The University of Texas MD Anderson Cancer Center UTHealth Graduate School of Biomedical Sciences PhD student Alexandria Cogdill was recently named a recipient of a Fulbright U.S. Student Research Award. With this award, she will continue her dissertation work, which investigates how gut microbiome influences patient response to immunotherapy, as a Fulbright Fellow in Paris from October 2019 to June 2020. She is affiliated with the Immunology Program. Her advisors are Jennifer Wargo, MD, and James Allison, PhD.
“The Fulbright [Award] is going to be a once-in-a-lifetime experience for me, providing an opportunity for tremendous personal and professional growth,” said Cogdill. “This is the first time I will study abroad, and to have this first international experience be as a Fulbright Fellow in Paris, and as a PhD student at the GSBS, makes me feel incredibly fortunate. Ça représente beaucoup pour moi—it means a great deal to me.”
Immense progress has been made in the treatment of cancer via immunotherapy, affording robust treatment choices for patients previously thought to have an untreatable disease. Despite these advances, a significant proportion of patients do not respond to immunotherapy and there is a critical need to understand why, and to identify ways to enhance responses to treatment.
An area that warrants further investigation is the microbiome. The human body has a large number of bacteria, and there is growing evidence that they play an important role in health and disease. Recent work has discovered the impact of gut microbiota on patient response to systemic anticancer therapeutics.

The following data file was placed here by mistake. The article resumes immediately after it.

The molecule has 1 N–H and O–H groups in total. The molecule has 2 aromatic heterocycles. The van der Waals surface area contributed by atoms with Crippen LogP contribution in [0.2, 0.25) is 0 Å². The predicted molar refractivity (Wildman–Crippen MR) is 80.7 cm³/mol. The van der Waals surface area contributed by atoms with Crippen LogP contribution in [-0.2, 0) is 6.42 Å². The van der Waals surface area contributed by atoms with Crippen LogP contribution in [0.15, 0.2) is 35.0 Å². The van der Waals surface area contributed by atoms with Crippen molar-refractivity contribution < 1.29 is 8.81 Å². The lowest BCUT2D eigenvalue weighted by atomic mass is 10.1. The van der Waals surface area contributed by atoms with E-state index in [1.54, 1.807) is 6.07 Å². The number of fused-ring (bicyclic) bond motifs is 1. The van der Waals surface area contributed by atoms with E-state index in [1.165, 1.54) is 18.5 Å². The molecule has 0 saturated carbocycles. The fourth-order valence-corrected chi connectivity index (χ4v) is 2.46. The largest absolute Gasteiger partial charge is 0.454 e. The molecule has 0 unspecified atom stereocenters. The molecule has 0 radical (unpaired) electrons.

In her research work at the Graduate School, Cogdill is working to unveil unifying mechanisms of host microbial interactions that govern response and resistance to immune checkpoint blockade. She anticipates that the insights gained with this work will have broad applicability across multiple cancer types.
Along with the Fulbright Award, Cogdill has also received several Graduate School accolades including the R.W. Butcher Achievement Award (2017-2018), an American Legion Auxiliary Fellowship in Cancer Research (2018-2019), and the Dr. John J. Kopchick Fellowship (2019).
In Paris, her advisor will be Laurence Zitvogel, MD, PhD, and her work will be done in affiliation with the Gustave Roussy Institut Cancer Campus Grand Paris, the Institut Nationalde la Santé et de la Recherche Medicale (INSERM), and the University of Paris.
In addition to her research as a Fulbright Fellow, Cogdill will be volunteering with the Living Better with Cancer program at the Gustave Roussy Institut Cancer Campus. She has also enrolled in French culinary classes at Le Cordon Bleu to explore French cooking, which connects well with her research on the gut microbiome.
The Fulbright U.S. Student Program is the largest U.S. exchange program offering opportunities for students and young professionals to undertake international graduate study, advanced research, university teaching, and primary and secondary school teaching worldwide. The program currently awards approximately 2,000 grants annually in all fields of study, and operates in more than 140 countries..